The Tetanus Infection – Some Basics About The Disease

Tetanus, commonly known as lockjaw, is a severe, yet preventable disease caused by a bacterial infection. It affects the nervous system and hampers the normal functioning of the muscles.

Tetanus was first described by Hippocrates almost 30 centuries ago. In the year 1884, Arthur Nicolaier a German Jewish internist was able to isolate the Clostridium tetani bacteria from the soil. He injected the bacteria into an animal and was able to recreate a case of tetanus for observational purposes.

tetanus infection
Getting the tetanus vaccine administered is important for preventing a tetanus infection.

In 1889, a Japanese physician was able to isolate the bacteria from an infected human and also demonstrated that the toxic substance produced by the bacteria can be neutralized by administering specific antibodies.

The Tetanus Infection – The Primary Cause

Tetanus is caused when minor or major cuts or wounds become infected by the bacteria Clostridium tetani. This kind of bacteria is usually found in soil that is contaminated with animal feces and agricultural manure. Once the bacteria gains entry into the body, they move deep inside the body as they are unable to multiply in oxygen-rich surroundings. Once inside the body, the bacterial spores produce a toxic chemical called neurotoxin, which enters the bloodstream and the lymphatic system. As they are carried to different parts of the body in the blood, the toxic chemical disrupts the activity of the nervous system and hampers the functioning of the muscles in the body.

The Symptoms Of The Tetanus Infection

The characteristic features of this disease include rigidity and convulsive spasms that occur in the muscles. The muscles close to the infected site begin to show the initial symptoms, followed by the muscles in the jaw, which becomes stiff and prevent the opening and closing of the mouth. The muscle spasms soon spread to the neck, chest, shoulder, back, abdomen, hands, and legs. If timely treatment is not provided, the condition could go so far as to cause the death of the affected individual.

What’s Involved In The Diagnosis?

There are no specific laboratory tests that can be used to diagnose tetanus. Diagnosis is usually made based on the clinical symptoms and physical examination. However, there are few tests that can be carried out to confirm the diagnosis.

For example, the Clostridium tetani bacteria can be isolated from the infected area and then the toxin released by the bacteria and the antibodies for the toxin can be detected in the blood sample, Also, detection tests for rabies, meningitis, poisoning by strychnine and diseases with similar kind of symptoms can be carried out to confirm or rule out a case of tetanus.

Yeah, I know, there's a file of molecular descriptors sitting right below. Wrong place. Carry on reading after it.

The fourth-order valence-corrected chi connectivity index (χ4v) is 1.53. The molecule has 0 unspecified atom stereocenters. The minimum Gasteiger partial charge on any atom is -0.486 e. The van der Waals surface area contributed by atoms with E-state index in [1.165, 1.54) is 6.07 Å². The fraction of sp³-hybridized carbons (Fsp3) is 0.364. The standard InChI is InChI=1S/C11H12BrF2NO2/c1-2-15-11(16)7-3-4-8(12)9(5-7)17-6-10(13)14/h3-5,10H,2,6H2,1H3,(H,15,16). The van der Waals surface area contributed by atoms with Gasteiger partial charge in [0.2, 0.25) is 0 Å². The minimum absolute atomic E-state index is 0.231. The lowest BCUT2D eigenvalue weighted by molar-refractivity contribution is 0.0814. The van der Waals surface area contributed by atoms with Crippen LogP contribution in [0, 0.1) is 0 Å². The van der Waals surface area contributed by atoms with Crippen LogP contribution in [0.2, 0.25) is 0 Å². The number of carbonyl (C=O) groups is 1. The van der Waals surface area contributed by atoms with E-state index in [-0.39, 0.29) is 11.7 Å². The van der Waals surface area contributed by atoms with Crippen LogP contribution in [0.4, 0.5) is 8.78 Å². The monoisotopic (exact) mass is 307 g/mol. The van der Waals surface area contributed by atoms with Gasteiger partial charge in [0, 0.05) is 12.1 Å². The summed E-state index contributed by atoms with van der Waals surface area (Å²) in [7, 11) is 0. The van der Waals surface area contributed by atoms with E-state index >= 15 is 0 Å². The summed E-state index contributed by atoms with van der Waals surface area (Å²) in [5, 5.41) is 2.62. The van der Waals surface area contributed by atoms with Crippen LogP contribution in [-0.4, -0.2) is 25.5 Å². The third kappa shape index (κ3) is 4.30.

The Tetanus Infection – The Treatment Options Available

There is no specific treatment for tetanus as the disease is not curable. However, the disease can be prevented by taking care of the any cuts or wounds inflicted on the body by disinfecting them, applying specific antiseptics, and dressing at the site of injury. This nullifies the chances of contracting a tetanus infection.

Medicines like the antitoxin named tetanus immune globulin are administered to individuals who show symptoms of tetanus in order to neutralize the affect of the toxin released by the bacteria. Antibiotics that work against the bacteria, sedatives that control the muscle spasms, and medicines that control the involuntary function of the muscles by paralyzing them may also be prescribed.

The tetanus-infected individuals are required to undergo a long period of treatment. In many cases, they have to be placed in Intensive Care Units (ICUs) with assisted breathing facilities, as natural breathing becomes difficult due to constant muscle spasms. As the affected individuals lose a lot of energy due to such prolonged spasms in the body, they require nutritious food rich in calories. If chewing and swallowing food becomes difficult, the food is given through a tube attached to the stomach or is injected through a vein.

Prevention Of Tetanus

Tetanus is quite widespread, but it can now be prevented through immunization. In the year 1897, Edmond Nocard was able to show that passively transferring antitoxin into an individual can create a protective effect. This kind of passive immunization was extensively used for the first time during World War I. However, it was Gaston Ramon and P. Descombey who produced the tetanus toxoid vaccine in 1924. It was later used during World War II in order to prevent the spread of tetanus.

tetanus facts
One of the most important tetanus facts is that the infection is easily acquired through uncleaned wounds.

The tetanus vaccine is a part of the DPT vaccine, which is given to prevent diphtheria and pertussis (whooping cough). The vaccine is able to activate the growth of antibodies to the tetanus disease in the body.

The tetanus shot is given at 5 different points of time after birth. The first is usually given at the age of 2 months, followed by one at 4 months, 6 months, between 15 to 18 months, and finally between 4 to 6 years. A booster dose is usually given every 10 years until the age of 65 years to ensure continued immunity against tetanus

The tetanus infection can be quite painful and often turns fatal if left untreated. For this reason, it is important to consult a doctor at the first sign of tetanus. Of course, the best thing you can do is prevent the disease by getting the tetanus vaccine administered and by cleaning wounds properly to avoid infection.

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